Remembering Claude Parent’s unique take on modernist architecture
Claude Parent is one of France’s most revered modern architects, and in 2005 he was invited to become a member of the Academie des Beaux-Arts. For the inauguration ceremony, he had to dress up in an overblown white bow-tie, embroidered tails with more than an echo of Widow Twanky about them and carry a ninja-style sword that he himself designed. ‘You should have seen me,’ he chuckles, ‘the costume was ridiculous, and I had to buy it!’ The 204-year-old institution is France’s most prestigious arts body and is full of composers, painters, sculptors and a sprinkling of architects, éminences grises all, but Parent stands out from his fellow professionals – Paul Andreu and Roger Taillibert among them – in that he dropped out of Paris’s École des Beaux-Arts and so never qualified. Which may explain his unorthodox approach to buildings.
He started out in 1942, a time, he says, ‘that is not remembered for its enthusiasm for architecture’, and during his long career, has hung out with all the ‘avant-gardists’ of the day. He collaborated with Yves Klein on a series of paintings of a ’petite stripteaser’ and the design of some fountains for the Palais de Chaillot in Paris, held a conference on a cliff in Folkestone, England, in 1966 with Peter Cook of anarcho British architects Archigram (‘To our surprise, everyone came!’), and completed a six-month stint at Le Corbusier’s studio, something he found less than exciting. ‘He was very much the boss and it was a bit suffocating. But when he was there, you saw his genius, although he never made any money; his buildings took too long and were so expensive,’ says Parent.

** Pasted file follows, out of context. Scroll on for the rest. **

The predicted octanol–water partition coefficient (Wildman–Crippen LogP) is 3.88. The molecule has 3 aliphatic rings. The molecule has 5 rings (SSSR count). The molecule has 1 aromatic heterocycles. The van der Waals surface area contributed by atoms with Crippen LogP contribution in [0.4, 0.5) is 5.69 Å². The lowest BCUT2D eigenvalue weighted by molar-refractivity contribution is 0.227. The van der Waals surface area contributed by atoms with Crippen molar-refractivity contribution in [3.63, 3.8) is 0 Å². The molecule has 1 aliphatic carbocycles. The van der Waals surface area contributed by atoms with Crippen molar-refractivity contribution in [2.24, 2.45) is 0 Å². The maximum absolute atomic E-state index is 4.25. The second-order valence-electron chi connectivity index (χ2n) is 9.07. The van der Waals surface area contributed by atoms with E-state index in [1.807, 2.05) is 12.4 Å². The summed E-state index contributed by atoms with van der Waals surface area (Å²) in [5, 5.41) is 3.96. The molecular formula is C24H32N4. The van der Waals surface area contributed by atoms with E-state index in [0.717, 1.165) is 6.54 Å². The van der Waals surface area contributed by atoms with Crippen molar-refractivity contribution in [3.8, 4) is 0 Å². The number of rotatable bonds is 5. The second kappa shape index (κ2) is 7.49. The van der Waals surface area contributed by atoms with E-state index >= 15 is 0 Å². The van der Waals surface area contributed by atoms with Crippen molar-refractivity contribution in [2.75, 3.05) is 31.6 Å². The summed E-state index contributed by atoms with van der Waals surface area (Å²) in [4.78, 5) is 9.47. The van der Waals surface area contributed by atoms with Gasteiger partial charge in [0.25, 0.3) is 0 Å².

For most of his career, Parent ran his own bureau in the Paris suburb of Neuilly, where he was born and still lives today. In the mid-1960s he devised a theory, along with critic Paul Virilio, called the fonction oblique, for which he is most famous. This declared that buildings should be all about ramps, slopes and angles, wall-free where possible; that space should predominate over surface. More radical ideas called for the creation of the ’oblique city’, which looked like a giant concrete wave, and in 1968 the duo almost got away with suspending themselves in mid-air in two isolated tilted cells as an ‘experiment in living’. Alongside some of the more outré ideas, though, Parent put his theory into practice and created some incredible, experimental and iconic buildings. For the French Pavilion at the 1970 Venice Biennale, he constructed floors that had a 28 per cent incline, and his Villa Drusch in Versailles is a rectangular concrete box of a house, propped up improbably on one of its corners.